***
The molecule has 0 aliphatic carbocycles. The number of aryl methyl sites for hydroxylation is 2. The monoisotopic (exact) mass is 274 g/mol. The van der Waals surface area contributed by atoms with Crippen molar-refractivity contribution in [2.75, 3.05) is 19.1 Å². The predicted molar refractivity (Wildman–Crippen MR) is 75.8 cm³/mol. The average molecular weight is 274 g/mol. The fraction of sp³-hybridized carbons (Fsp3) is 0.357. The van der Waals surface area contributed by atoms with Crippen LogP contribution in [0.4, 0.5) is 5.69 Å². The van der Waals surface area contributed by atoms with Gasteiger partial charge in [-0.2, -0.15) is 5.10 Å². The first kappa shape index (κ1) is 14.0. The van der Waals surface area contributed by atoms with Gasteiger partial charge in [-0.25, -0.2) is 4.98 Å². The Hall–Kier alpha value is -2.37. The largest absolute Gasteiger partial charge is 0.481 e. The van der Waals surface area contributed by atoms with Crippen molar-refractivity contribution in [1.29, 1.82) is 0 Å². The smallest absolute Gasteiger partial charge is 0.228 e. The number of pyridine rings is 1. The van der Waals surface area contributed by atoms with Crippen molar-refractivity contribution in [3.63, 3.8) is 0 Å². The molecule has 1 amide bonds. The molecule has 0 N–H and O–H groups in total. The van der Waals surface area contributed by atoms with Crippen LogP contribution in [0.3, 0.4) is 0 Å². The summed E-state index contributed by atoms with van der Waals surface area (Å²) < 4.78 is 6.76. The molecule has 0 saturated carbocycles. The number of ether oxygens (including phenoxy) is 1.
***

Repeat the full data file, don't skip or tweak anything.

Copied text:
The molecule has 0 aliphatic carbocycles. The number of aryl methyl sites for hydroxylation is 2. The monoisotopic (exact) mass is 274 g/mol. The van der Waals surface area contributed by atoms with Crippen molar-refractivity contribution in [2.75, 3.05) is 19.1 Å². The predicted molar refractivity (Wildman–Crippen MR) is 75.8 cm³/mol. The average molecular weight is 274 g/mol. The fraction of sp³-hybridized carbons (Fsp3) is 0.357. The van der Waals surface area contributed by atoms with Crippen LogP contribution in [0.4, 0.5) is 5.69 Å². The van der Waals surface area contributed by atoms with Gasteiger partial charge in [-0.2, -0.15) is 5.10 Å². The first kappa shape index (κ1) is 14.0. The van der Waals surface area contributed by atoms with Gasteiger partial charge in [-0.25, -0.2) is 4.98 Å². The Hall–Kier alpha value is -2.37. The largest absolute Gasteiger partial charge is 0.481 e. The van der Waals surface area contributed by atoms with Crippen molar-refractivity contribution in [1.29, 1.82) is 0 Å². The smallest absolute Gasteiger partial charge is 0.228 e. The number of pyridine rings is 1. The van der Waals surface area contributed by atoms with Crippen molar-refractivity contribution in [3.63, 3.8) is 0 Å². The molecule has 1 amide bonds. The molecule has 0 N–H and O–H groups in total. The van der Waals surface area contributed by atoms with Crippen LogP contribution in [0.3, 0.4) is 0 Å². The summed E-state index contributed by atoms with van der Waals surface area (Å²) < 4.78 is 6.76. The molecule has 0 saturated carbocycles. The number of ether oxygens (including phenoxy) is 1.